Mattel shuts down Barbie's Facebook page in response to Greenpeace campaign

mongabay.com
June 10, 2011



Barbie's Facebook page on June 10, 2011
Barbie's Facebook page on June 10, 2011

Mattel shut down the comment function on the Barbie Facebook fan page after Greenpeace supporters barraged the page with complaints about the company's use of packaging materials linked to destruction of rainforests in Indonesia.

As of 6 pm Eastern Daylight Time, the "Wall" function of the Barbie page was still closed to comments. In its place was the following statement:

"The Barbie Facebook wall is temporarily closed to comments"

"The mission of the Barbie Facebook page is to provide a safe place for girls and our fans online. Any comments or concerns are welcome at the Mattel Facebook page, or please visit www.mattel.com."

The Barbie Facebook page has 2.267 million "likes".

On Thursday Mattel said it would investigate allegations by Greenpeace that toy packaging materials sourced from Asia Pulp & Paper (APP), an Asian logging company with a controversial environmental record, are linked to deforestation. In the interim, Mattel says it has directed its suppliers to stop sourcing from APP.

Greenpeace called Mattel's instruction a good start, but said the toy-giant would have to go farther with policies that exclude damaging fiber sources from its supply chain.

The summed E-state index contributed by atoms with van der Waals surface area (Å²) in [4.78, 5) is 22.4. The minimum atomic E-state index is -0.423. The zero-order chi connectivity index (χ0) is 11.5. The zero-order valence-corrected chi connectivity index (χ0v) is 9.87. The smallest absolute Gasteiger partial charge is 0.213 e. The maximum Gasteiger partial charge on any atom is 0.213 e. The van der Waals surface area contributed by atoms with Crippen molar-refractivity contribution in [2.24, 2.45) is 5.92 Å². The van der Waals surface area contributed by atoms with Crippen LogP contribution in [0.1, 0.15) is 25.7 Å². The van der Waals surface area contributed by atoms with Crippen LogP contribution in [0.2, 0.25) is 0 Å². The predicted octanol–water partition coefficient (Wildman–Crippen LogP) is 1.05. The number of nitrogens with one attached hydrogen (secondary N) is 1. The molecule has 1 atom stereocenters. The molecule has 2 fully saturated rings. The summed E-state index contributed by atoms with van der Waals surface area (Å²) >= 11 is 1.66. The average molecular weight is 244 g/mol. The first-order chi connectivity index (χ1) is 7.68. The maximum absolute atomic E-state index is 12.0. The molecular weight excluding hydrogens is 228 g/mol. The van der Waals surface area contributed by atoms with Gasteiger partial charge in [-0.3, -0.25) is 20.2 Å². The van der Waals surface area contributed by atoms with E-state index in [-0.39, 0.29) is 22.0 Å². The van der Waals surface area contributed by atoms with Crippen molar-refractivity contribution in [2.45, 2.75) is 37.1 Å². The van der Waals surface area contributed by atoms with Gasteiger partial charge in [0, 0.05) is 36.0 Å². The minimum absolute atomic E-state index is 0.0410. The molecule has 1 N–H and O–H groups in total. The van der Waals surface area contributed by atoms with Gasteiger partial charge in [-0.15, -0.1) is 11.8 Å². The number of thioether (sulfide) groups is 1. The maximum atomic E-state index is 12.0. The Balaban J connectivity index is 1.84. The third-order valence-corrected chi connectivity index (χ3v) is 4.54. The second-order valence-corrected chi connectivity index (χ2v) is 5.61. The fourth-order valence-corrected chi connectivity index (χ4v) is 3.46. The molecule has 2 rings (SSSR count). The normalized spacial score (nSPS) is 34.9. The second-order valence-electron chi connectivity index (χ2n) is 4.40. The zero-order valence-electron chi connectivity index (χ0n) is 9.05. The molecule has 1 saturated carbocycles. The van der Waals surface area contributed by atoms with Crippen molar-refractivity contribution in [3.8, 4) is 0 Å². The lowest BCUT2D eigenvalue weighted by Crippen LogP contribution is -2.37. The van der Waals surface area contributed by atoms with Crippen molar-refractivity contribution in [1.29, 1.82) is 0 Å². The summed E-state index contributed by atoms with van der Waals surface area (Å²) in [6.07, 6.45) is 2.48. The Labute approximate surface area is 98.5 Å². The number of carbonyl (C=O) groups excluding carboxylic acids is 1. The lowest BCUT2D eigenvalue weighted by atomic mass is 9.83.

Greenpeace's campaign played on the recent "reconciliation" between Barbie and her long-time boyfriend Ken in the fictional world of Barbie. Greenpeace aired a video saying that Ken dumped Barbie due to her desire to "wrap herself in cheaper packaging" that was produced through logging of rainforests in Sumatra. The campaign included a demonstration at Mattel's headquarters in El Segundo, California.

Mattel's response to the campaign raised eyebrows. The firm shut down commenting on Barbie's Facebook page and the company's normally active Twitter account also went silent.

Greenpeace's has targeted Sinar Mas/APP due to its sourcing practices. Companies that supply APP have been linked to large-scale conversion of rainforests and peatlands in Jambi and Riau provinces on the island of Sumatra. The habitats are a key refuge for the critically endangered Sumatran tiger and other threatened species. While APP has previously pledged to phasing out use of fiber from natural forests, it has reneged on two commitments and continues to be linked to deforestation. The association has cost APP a number of major customers in recent years. APP has tried to counter defections through an aggressive marketing campaign that has included press junkets, CSR reports, glossy advertisements in The Economist and The New York Times, the hiring of single issue paid consultant "NGOs", and support of groups that launch public attacks against environmental groups and companies that have dropped APP as a supplier.















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CITATION:
mongabay.com (June 10, 2011).

Mattel shuts down Barbie's Facebook page in response to Greenpeace campaign.

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